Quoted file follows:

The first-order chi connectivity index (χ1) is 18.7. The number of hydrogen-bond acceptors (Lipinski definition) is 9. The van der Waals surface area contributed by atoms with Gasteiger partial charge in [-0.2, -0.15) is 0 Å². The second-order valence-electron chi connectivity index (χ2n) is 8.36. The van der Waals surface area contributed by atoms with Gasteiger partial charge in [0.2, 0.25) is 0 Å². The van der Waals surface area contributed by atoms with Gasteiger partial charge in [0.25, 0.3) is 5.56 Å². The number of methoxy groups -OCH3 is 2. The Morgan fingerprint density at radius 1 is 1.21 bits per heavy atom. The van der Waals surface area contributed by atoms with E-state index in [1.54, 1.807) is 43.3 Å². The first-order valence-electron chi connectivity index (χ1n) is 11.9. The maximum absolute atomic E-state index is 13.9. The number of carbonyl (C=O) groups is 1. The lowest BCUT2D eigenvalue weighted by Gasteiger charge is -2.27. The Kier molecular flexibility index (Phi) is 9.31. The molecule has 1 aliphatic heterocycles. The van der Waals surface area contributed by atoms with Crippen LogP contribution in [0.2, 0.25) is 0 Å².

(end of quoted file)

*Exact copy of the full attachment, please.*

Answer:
The first-order chi connectivity index (χ1) is 18.7. The number of hydrogen-bond acceptors (Lipinski definition) is 9. The van der Waals surface area contributed by atoms with Gasteiger partial charge in [-0.2, -0.15) is 0 Å². The second-order valence-electron chi connectivity index (χ2n) is 8.36. The van der Waals surface area contributed by atoms with Gasteiger partial charge in [0.2, 0.25) is 0 Å². The van der Waals surface area contributed by atoms with Gasteiger partial charge in [0.25, 0.3) is 5.56 Å². The number of methoxy groups -OCH3 is 2. The Morgan fingerprint density at radius 1 is 1.21 bits per heavy atom. The van der Waals surface area contributed by atoms with E-state index in [1.54, 1.807) is 43.3 Å². The first-order valence-electron chi connectivity index (χ1n) is 11.9. The maximum absolute atomic E-state index is 13.9. The number of carbonyl (C=O) groups is 1. The lowest BCUT2D eigenvalue weighted by Gasteiger charge is -2.27. The Kier molecular flexibility index (Phi) is 9.31. The molecule has 1 aliphatic heterocycles. The van der Waals surface area contributed by atoms with Crippen LogP contribution in [0.2, 0.25) is 0 Å².